Has anyone had an insertable Cardiac Monitor?
Just curious if anyone else has a Reveal LINQ implant ?? I had one inserted in July of this year to monitor my palpitations. I have had palpitations for years but earlier this year they changed (at least for a while) and I experienced shortness of breath and pain with the palpitations.
I just think this is really cool technology.
Interested in more discussions like this? Go to the Heart Rhythm Conditions Support Group.
@jigglejaws94 I had never heard of this before, but I looked it up on “google” and it does sound like an interesting tool Please share, if you want to, how this works.
Basically, it is a tiny insertable cardiac monitor that is placed subcutaneously between 3rd and 4th rib in the chest. It is about one-third the size of a AAA battery. It is called a loop recorder – which means that it records so much and then records over that. So basically, I have a 24/7 ECG inserted in my chest. I have a monitor that is at my bedside. Every night while I am asleep, the device inside me communicates with the patient monitor which is then uploaded to my physician’s office. He has software that reports certain activities — depending on how my device is programmed. It is an excellent diagnostic tool for people who experience intermittent arrhythmias, syncopal episodes or atrial fibrillation. It can be implanted for about 3 years which is the length of the battery life. If you need an MRI done, you can still get one with some special adjustments. I also have a little device which is called a Patient Assistant. If I am experiencing symptoms that I am concerned about — I just hold the Patient Assistant over the implant and push the button. What this does is mark the reading on the device. So when the information is uploaded, it will be marked. Then I have to contact the doctor’s office and let them know what I was experiencing at that time. The doctor then looks at the reading for that time period to see if the symptoms were related to an arrhythmia. The cost is about $20,000 currently but insurance does cover it. The reason it is so high is because they are most often implanted as an outpatient surgery in a hospital. My doctor is working on getting set up to do them in the office which would be a tremendous saving to the patient. The procedure to insert it is very simple — only requiring local anesthesia. I only had to pay 10 percent so I felt like it was a cost-effective tool in my case — to have my cardiologist monitor my heart closely for three years. The only other cost is a quarterly cost of about $120 for my physician to interpret my readings. I had a 30 day event monitor placed earlier this year — and of course, during that 30 day period, my heart didn’t have the new worrisome episodes.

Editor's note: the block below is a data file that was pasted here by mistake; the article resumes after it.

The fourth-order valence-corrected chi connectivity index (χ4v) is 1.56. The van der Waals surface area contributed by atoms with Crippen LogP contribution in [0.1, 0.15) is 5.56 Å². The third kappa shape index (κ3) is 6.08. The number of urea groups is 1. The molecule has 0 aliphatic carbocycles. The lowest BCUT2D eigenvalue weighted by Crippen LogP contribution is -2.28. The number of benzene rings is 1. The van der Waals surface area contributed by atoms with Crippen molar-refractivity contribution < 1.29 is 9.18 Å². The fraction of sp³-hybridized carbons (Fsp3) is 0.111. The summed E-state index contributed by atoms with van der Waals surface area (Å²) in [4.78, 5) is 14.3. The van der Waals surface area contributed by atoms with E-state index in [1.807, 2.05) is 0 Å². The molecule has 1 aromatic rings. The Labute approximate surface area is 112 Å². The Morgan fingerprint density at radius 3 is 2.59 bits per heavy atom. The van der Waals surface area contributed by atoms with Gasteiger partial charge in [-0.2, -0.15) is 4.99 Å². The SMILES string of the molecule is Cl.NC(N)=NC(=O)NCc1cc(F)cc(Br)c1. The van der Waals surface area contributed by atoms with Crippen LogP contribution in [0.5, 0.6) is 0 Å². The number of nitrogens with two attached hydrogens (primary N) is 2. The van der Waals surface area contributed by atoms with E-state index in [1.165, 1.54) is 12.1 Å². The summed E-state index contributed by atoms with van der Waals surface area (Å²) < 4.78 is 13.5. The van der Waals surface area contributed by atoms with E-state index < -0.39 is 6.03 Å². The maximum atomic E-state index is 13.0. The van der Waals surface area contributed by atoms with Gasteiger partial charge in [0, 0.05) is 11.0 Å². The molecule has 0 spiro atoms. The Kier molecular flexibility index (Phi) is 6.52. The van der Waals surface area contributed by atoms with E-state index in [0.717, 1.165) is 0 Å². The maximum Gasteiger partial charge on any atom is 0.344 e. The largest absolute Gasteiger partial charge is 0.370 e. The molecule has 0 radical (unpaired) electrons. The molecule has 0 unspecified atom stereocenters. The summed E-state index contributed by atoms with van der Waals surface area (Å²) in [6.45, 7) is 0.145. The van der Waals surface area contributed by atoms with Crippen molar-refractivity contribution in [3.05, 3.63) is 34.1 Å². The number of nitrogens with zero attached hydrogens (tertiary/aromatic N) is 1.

Here is a link to the LINQ : http://www.medtronicdiagnostics.com/us/cardiac-monitors/reveal-linq/
@cynaburst is this the same device you have?
No, I have an implantable defibrillator. My device paces me, can shock me if I go into a lethal heart rhythm, and does do some recording. The Linq is basically an implantable holter monitor.
Recently had a heart monitor implant (11/27). Monitors the heart for up to three years. Much better than wearing a holter monitor every so often.
This is great news, @crashnam! I moved your message to this discussion so that you can meet other members who also have/had a heart monitor implant. I’d also like to invite @regeanna @traceysmith to join this conversation and share their experiences with this device.
How are you feeling, Larry? Are you able to continue day-to-day activities?
Hi Kanaaz. Implant went fine. My days have been fair to good for about 6 months. As you may recall I have both intermittent AFIB and PVC’s. The PVC’s are actually much more bothersome and worrisome than the AFIB. Some days I pretty much just push myself to do things even though the PVC’s with all their skips, jumps and hesitations will be driving my crazy. Some days my heart will feel weak, and sensitive like a hair trigger and the slightest move sets off the PVC’s and occasional AFIB. Other days, my heart will feel normal, with a normal beat, but still will have the PVC’s. Just can’t figure it out. Bowled in a league for 40 years, but decided not to bowl this year. Hopefully can get things straightened out so I can feel confident to bowl again. Still smoke and drink black coffee everyday. Just haven’t had the willpower to stop for a while to see if it cuts down on any of my symptoms. It’s a nervous habit, and of course PVC’s and AFIB make me nervous. Thanks for your concern.
Glad to hear that you have a new tool at your disposal, Larry. Does this implantable device send information to your doctor directly or do you have to go in and have it read periodically?
It sends the information direct at a specified time at night which is programmed into the system. Mine in particular starts transmitting at midnight.
I had a reveal loop recorder, and I had no events until about a year later. I had complete heart block which would have never been diagnosed without the reveal loop recorder. I’m thankful to God first and foremost and then to my excellent cardiologist who recommended it. This has been a life saving device!